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Supported map projections
Description
Unlike the Orthographic projection, this perspective projection views the globe from a finite distance. This perspective gives the overall effect of the view from a satellite.
Learn about the Orthographic projection
Projection method
Planar perspective projection—viewed from a specified distance above the surface. All aspects are either circular or an area less than a full hemisphere.
- Polar aspect—meridians are straight lines radiating from the center, and the lines of latitude are projected as concentric circles that become closer toward the edge of the globe.
- Equatorial aspect—the central meridian and the equator are straight lines. The other meridians and parallels are elliptical arcs.
Point of contact
A single point located anywhere on the globe.
Linear graticules
- All aspects—the central meridian of the projection.
- Equatorial aspect—the equator.
- Polar aspect—all meridians.
Properties
Shape
Minimal distortion near the center; maximal distortion near the edge.
Area
Minimal distortion near the center; maximal distortion near the edge.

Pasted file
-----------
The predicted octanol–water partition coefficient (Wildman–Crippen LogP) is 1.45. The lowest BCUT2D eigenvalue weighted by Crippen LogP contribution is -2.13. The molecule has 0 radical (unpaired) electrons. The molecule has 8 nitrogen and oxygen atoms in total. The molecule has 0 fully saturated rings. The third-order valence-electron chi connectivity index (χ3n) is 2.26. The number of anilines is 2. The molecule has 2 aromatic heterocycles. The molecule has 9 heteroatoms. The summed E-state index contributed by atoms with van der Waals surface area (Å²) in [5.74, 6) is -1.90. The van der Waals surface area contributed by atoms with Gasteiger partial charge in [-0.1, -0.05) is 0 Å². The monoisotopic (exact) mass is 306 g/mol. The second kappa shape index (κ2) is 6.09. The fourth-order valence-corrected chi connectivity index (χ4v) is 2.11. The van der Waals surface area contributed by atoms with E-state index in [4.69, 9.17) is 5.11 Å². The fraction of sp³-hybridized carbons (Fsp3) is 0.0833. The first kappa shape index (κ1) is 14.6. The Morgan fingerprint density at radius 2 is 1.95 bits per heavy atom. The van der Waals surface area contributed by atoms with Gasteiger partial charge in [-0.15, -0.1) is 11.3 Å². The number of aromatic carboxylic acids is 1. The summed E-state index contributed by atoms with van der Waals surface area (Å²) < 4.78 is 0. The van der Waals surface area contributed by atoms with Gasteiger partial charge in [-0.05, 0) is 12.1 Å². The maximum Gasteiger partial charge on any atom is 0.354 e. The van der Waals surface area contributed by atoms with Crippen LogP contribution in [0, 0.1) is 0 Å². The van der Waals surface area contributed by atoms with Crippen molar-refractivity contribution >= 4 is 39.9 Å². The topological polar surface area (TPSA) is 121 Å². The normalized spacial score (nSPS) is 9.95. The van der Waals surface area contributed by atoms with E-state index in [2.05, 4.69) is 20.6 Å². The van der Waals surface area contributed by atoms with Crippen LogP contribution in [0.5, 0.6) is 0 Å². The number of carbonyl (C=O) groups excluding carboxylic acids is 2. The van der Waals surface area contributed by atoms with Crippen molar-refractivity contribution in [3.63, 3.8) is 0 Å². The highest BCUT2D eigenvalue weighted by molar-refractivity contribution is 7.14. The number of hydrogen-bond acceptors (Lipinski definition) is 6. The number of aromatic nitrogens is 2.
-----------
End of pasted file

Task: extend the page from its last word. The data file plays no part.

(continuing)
Direction
True direction from the central point.
Distance
The radial scale decreases with distance from the center.
Limitations
Limited to a view less than 90° from the central point.
Uses and applications
Uses of this projection are aesthetic more than technical. The most commonly used aspect for this purpose is the oblique.
Parameters
Desktop
- False Easting
- False Northing
- Longitude of center
- Latitude of center
- Height
Workstation
- Radius of the sphere of reference
- Height of perspective point above sphere
- Longitude of center of projection
- Latitude of center of projection
- False Easting (meters)
- False Northing (meters)
- Supported on a sphere only
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